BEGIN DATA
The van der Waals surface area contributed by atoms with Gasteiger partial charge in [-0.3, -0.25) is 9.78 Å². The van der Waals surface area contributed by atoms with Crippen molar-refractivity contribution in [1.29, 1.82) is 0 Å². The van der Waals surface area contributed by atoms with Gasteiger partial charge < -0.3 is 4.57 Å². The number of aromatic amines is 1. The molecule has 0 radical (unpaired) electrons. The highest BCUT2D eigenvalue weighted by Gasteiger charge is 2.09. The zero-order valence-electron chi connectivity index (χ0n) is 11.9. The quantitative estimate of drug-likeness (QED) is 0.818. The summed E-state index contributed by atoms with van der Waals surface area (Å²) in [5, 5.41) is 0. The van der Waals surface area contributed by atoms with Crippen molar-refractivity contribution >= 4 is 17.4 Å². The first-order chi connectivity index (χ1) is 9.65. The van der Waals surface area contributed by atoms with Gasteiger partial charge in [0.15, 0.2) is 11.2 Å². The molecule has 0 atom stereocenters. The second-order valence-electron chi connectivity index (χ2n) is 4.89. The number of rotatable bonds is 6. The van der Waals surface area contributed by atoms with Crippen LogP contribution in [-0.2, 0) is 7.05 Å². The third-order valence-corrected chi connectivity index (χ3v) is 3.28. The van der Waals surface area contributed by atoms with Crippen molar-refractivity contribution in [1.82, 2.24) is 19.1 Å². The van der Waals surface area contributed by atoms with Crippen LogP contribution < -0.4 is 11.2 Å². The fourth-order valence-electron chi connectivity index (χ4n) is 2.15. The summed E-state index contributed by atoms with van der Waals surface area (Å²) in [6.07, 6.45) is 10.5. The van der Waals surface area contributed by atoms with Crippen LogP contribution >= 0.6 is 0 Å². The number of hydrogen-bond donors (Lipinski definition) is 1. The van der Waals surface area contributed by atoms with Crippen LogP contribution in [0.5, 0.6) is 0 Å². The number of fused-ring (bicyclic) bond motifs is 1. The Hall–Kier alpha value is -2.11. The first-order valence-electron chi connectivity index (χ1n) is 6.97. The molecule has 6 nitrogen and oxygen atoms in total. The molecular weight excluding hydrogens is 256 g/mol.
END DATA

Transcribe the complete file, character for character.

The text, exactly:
The van der Waals surface area contributed by atoms with Gasteiger partial charge in [-0.3, -0.25) is 9.78 Å². The van der Waals surface area contributed by atoms with Crippen molar-refractivity contribution in [1.29, 1.82) is 0 Å². The van der Waals surface area contributed by atoms with Gasteiger partial charge < -0.3 is 4.57 Å². The number of aromatic amines is 1. The molecule has 0 radical (unpaired) electrons. The highest BCUT2D eigenvalue weighted by Gasteiger charge is 2.09. The zero-order valence-electron chi connectivity index (χ0n) is 11.9. The quantitative estimate of drug-likeness (QED) is 0.818. The summed E-state index contributed by atoms with van der Waals surface area (Å²) in [5, 5.41) is 0. The van der Waals surface area contributed by atoms with Crippen molar-refractivity contribution >= 4 is 17.4 Å². The first-order chi connectivity index (χ1) is 9.65. The van der Waals surface area contributed by atoms with Gasteiger partial charge in [0.15, 0.2) is 11.2 Å². The molecule has 0 atom stereocenters. The second-order valence-electron chi connectivity index (χ2n) is 4.89. The number of rotatable bonds is 6. The van der Waals surface area contributed by atoms with Crippen LogP contribution in [-0.2, 0) is 7.05 Å². The third-order valence-corrected chi connectivity index (χ3v) is 3.28. The van der Waals surface area contributed by atoms with Crippen molar-refractivity contribution in [1.82, 2.24) is 19.1 Å². The van der Waals surface area contributed by atoms with Crippen LogP contribution < -0.4 is 11.2 Å². The fourth-order valence-electron chi connectivity index (χ4n) is 2.15. The summed E-state index contributed by atoms with van der Waals surface area (Å²) in [6.07, 6.45) is 10.5. The van der Waals surface area contributed by atoms with Crippen LogP contribution >= 0.6 is 0 Å². The number of hydrogen-bond donors (Lipinski definition) is 1. The van der Waals surface area contributed by atoms with Crippen LogP contribution in [0.5, 0.6) is 0 Å². The number of fused-ring (bicyclic) bond motifs is 1. The Hall–Kier alpha value is -2.11. The first-order valence-electron chi connectivity index (χ1n) is 6.97. The molecule has 6 nitrogen and oxygen atoms in total. The molecular weight excluding hydrogens is 256 g/mol.